The San Ramon Valley school board will debate Tuesday whether to throw its support behind two state propositions that would increase funding for public schools if approved by California voters in November.
Proposition 51 would authorize the state to issue $9 billion in general obligation bonds to fund facility construction and improvements at K-12 schools and community colleges in the state. Proposition 55 would extend temporary income taxes on high-income earners to fund education and health care.
The school district's administration recommends the board approve resolutions in support of each proposition Tuesday night, according to superintendent Rick Schmitt.
Formally "The Kindergarten through Community College Public Education Facilities Bond Act of 2016," Prop 51 aims to create $9 billion in state funding for local school and community college facility projects.
Bond proceeds would be allocated with $3 billion for new school construction, $3 billion for school facility modernization, $2 billion for community college facilities, $500 million for charter school facilities and $500 million for facilities for career technical education programs.
State officials estimate it would cost the state about $17.6 billion to pay off the principal and interest on the bonds, with payments of about $500 million per year for 35 years from the state's general fund.
Prop 55, "The Children's Education and Health Care Protection Act," would extend for 12 more years the temporary personal income tax increases on high-income earners -- approved in 2012 as part of Prop 30 -- to fund education and health care.
The tax applies to single-filer incomes over $250,000, joint-filer incomes over $500,000 and head-of-household incomes over $340,000, with specific tax rates different depending on which of four high-income tax brackets residents fall into.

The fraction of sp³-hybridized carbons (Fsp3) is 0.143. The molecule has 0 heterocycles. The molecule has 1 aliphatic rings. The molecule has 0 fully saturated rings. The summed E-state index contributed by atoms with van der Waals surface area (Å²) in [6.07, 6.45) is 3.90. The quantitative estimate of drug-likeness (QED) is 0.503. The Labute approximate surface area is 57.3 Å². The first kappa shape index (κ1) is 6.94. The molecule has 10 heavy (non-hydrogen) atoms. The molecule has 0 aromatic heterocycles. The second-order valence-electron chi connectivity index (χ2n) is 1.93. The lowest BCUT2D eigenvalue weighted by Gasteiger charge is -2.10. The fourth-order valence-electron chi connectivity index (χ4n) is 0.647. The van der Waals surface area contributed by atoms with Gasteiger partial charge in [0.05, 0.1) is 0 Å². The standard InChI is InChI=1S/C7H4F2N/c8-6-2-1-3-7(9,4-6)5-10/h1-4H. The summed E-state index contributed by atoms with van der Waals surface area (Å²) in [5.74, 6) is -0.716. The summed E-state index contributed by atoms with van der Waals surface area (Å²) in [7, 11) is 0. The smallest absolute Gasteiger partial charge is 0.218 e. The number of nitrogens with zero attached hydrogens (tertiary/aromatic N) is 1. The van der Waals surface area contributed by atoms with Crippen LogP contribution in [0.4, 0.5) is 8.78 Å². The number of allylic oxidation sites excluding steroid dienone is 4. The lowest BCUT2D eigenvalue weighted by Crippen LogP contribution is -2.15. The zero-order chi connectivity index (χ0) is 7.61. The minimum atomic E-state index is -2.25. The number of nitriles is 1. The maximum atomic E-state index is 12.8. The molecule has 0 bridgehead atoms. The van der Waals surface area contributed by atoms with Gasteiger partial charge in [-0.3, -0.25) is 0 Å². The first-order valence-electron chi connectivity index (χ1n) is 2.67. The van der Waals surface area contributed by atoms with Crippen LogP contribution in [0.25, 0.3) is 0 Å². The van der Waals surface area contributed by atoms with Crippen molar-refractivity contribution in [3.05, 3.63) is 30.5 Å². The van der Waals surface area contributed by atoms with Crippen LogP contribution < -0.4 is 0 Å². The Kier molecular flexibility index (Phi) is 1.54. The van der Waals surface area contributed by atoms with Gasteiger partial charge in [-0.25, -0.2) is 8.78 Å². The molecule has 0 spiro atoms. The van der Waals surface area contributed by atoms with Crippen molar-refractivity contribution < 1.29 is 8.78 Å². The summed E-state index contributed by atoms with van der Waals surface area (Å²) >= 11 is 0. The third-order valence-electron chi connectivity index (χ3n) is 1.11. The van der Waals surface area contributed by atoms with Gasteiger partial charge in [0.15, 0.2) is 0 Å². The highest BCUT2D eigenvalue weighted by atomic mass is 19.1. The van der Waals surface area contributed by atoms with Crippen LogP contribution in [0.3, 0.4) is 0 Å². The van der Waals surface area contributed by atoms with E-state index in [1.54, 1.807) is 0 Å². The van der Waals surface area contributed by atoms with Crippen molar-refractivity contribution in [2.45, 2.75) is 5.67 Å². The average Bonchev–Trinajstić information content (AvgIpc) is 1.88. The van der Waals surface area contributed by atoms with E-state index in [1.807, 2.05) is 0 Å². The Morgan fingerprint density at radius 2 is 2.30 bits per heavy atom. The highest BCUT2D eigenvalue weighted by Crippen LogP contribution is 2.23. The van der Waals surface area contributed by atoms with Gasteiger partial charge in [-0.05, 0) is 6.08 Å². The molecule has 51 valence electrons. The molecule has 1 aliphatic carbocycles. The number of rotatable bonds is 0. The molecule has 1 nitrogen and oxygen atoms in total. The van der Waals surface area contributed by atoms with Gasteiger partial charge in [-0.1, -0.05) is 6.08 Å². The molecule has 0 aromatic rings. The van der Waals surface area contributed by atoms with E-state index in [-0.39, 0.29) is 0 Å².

State officials estimate the tax extension would generate between $4 billion and $9 billion per year from 2019-30, depending on economic conditions. Tax revenues would be allocated at 89% to K-12 schools and 11% to community colleges, with up to $2 billion in certain years for health care programs.
Without an extension, the Prop 30 temporary income tax would be phased out starting in 2018 and then expire in 2019. The sales tax component of Prop 30, a 0.25% statewide sales tax, is set to expire at the end of this year.
As part of its proposed support resolution for Prop 55, the school board would urge the state legislature "to work with the public education community to identify stable, long-term, adequate funding solutions for public schools."
The regular school board meeting is scheduled to begin at 7 p.m. Tuesday inside the boardrooms at the district administrative complex, 699 Old Orchard Drive in Danville.
In other business
* The board will consider accepting the 2015-16 annual financial report, unaudited actuals -- figures that establish the beginning balance for each district fund for the 2016-17 budget.
The district's general fund ended last school year with almost $55.8 million, representing a reserve of about 10.7%, according to the report.
* Board members will declare Sept. 15 to Oct. 15 as Hispanic Heritage Month in the district.
* They will hear a presentation from the San Ramon Valley Council of PTAs (parent-teacher associations).
* The board will discuss accepting an easement from Shapell Industries, Inc. at the Bella Vista Elementary School site for a 21-foot strip of land at the end of Goldfield Place and the Bella Vista field.
* Earlier in the evening at 6:45 p.m., the board will meet in closed session to talk about appointing a principal and assistant principal at Dougherty Valley High School. The San Ramon campus is looking for a new leader after principal Daniel Hillman was appointed as the district's new director of facilities-construction last week.